A guided stroll through the city centre results in Tintin collectables and Smurf chocolates in a collectable tin lunchbox. There are more than 500 chocolatiers in Brussels, but groups will definitely want to drop by Nevhaus, the inventor of the praline, as we did.
Brussels has no shortage of evocative venues and one of the most iconic and visually intriguing is the Atomium, designed for the 1958 Brussels World’s Fair. The massive steel and glass pods mimic the structure of atoms as a threshold between the past and future. Inside, panoramic views of the city, combined with the on-site museum and architectural artistry offer an event space like no other. The entire Atomium is available for buyout for up to 800 attendees cocktail-style, or you can pick and choose your pod. In the shadow of the Atomium sits Mini-Europe, whose interactive miniature outdoor reproductions of famous EU monuments are a marvel in their own right. We listened to the chimes of Big Ben and faced a crowd of Lego-like Brexit protestors outside of the Houses of Parliament, followed the Thalys from Paris and saw the eruption of Vesuvius during our whistle-stop tour of the park. There are more than 350 models in all, so leave plenty of time for exploration. If meeting in the spring, groups are also sure to find inspiration in the exquisitely designed Royal Greenhouses of Laeken. The brunt of beauty here was almost more than the senses could bear.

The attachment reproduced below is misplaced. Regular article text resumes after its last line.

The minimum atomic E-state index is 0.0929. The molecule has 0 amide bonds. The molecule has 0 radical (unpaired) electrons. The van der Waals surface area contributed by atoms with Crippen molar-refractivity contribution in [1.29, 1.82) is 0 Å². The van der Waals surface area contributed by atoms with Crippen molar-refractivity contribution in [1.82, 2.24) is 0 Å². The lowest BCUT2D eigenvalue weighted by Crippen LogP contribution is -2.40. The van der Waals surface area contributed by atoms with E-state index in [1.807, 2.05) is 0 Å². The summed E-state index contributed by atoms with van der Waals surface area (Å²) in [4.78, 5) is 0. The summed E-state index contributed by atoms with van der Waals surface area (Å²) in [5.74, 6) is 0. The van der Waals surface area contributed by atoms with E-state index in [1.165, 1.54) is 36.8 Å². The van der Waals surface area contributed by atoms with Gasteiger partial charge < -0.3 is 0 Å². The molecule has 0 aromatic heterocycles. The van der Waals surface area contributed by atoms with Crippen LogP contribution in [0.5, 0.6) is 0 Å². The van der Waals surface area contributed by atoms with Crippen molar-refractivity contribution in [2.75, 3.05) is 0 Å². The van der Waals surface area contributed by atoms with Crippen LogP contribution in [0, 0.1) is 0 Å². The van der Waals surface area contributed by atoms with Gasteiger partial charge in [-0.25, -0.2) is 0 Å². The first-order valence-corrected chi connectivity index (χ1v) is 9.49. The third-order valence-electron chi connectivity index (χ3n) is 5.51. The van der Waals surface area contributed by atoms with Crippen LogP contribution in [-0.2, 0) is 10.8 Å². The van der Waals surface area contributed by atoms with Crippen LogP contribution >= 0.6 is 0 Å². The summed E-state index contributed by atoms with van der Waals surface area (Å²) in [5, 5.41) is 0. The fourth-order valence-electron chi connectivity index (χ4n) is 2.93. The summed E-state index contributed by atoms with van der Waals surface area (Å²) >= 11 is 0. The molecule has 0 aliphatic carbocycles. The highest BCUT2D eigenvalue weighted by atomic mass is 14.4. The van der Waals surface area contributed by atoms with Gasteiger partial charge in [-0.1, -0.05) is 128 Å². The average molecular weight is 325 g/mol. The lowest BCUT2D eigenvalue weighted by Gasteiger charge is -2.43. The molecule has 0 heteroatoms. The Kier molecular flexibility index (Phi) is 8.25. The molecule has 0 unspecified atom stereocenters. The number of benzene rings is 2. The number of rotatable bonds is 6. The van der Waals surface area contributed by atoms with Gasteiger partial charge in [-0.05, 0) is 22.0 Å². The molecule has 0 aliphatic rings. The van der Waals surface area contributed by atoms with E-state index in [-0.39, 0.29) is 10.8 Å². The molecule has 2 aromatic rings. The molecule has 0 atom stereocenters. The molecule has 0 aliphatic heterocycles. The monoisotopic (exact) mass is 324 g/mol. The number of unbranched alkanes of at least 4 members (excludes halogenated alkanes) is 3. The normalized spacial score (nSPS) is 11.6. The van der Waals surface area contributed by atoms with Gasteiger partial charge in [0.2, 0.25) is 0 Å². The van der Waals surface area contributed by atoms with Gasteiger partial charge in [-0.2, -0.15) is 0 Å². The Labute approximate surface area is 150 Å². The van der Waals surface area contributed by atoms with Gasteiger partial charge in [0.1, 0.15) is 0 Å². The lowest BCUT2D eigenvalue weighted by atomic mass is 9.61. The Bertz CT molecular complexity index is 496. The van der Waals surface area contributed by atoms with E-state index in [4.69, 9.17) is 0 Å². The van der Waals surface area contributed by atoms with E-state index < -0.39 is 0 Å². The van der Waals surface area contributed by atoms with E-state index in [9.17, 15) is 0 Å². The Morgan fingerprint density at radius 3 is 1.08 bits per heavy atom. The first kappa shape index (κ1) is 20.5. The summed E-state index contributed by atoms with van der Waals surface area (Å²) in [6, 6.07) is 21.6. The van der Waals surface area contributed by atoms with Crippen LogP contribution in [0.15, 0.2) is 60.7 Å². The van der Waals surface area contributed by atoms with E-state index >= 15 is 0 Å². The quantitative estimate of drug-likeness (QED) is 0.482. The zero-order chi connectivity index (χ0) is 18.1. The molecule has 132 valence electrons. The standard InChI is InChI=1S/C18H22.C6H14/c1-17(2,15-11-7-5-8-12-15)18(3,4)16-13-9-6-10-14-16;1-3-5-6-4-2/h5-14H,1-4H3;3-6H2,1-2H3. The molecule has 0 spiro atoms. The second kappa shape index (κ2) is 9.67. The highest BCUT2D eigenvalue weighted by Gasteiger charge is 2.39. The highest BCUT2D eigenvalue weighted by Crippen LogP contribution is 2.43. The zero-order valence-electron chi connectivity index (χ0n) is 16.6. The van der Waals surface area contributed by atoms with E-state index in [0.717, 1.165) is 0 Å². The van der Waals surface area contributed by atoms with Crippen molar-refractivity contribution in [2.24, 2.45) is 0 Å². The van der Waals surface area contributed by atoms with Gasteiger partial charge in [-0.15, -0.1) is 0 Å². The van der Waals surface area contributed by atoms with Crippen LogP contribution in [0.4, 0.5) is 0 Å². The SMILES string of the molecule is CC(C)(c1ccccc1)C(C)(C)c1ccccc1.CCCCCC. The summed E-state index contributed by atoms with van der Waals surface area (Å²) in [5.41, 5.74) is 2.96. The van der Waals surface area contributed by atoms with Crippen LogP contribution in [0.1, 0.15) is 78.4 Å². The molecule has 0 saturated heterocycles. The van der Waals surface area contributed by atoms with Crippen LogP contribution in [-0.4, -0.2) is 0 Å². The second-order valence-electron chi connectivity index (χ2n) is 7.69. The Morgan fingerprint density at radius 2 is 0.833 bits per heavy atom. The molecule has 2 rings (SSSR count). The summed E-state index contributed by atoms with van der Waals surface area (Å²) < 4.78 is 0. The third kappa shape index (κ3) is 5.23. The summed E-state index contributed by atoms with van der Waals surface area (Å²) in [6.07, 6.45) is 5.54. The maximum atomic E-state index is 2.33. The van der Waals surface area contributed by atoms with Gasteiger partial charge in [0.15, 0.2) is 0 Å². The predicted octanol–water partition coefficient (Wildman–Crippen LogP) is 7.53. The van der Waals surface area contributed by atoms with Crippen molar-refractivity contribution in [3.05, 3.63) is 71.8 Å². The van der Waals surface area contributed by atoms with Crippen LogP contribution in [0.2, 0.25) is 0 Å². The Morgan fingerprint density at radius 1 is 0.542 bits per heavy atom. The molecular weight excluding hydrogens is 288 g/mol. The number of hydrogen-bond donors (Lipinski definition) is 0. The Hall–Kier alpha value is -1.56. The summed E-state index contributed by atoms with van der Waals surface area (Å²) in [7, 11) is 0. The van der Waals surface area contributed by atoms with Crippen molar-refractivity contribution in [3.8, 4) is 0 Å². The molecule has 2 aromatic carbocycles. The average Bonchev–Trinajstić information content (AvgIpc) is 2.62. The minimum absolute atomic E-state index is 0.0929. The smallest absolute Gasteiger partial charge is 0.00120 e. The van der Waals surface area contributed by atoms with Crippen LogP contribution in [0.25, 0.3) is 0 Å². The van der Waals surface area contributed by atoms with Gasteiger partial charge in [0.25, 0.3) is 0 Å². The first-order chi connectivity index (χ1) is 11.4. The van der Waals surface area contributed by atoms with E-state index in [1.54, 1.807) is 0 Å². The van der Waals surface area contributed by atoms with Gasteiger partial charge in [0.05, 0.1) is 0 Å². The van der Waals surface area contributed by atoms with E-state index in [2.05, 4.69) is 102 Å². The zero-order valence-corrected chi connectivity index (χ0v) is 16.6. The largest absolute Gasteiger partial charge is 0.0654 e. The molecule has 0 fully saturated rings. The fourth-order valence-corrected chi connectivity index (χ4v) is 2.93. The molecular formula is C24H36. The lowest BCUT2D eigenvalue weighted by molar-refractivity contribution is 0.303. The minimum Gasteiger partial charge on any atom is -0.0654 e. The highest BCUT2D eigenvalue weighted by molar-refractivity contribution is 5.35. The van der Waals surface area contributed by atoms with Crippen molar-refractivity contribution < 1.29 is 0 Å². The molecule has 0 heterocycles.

Our time in Brussels ended with a vegetarian feast at Oficina restaurant that included layers of eggplant, zucchini, leeks, rosemary, and cherry tomatoes on the vine. And “it just wouldn’t be right,” our chef exclaims, without a dash of red paprika.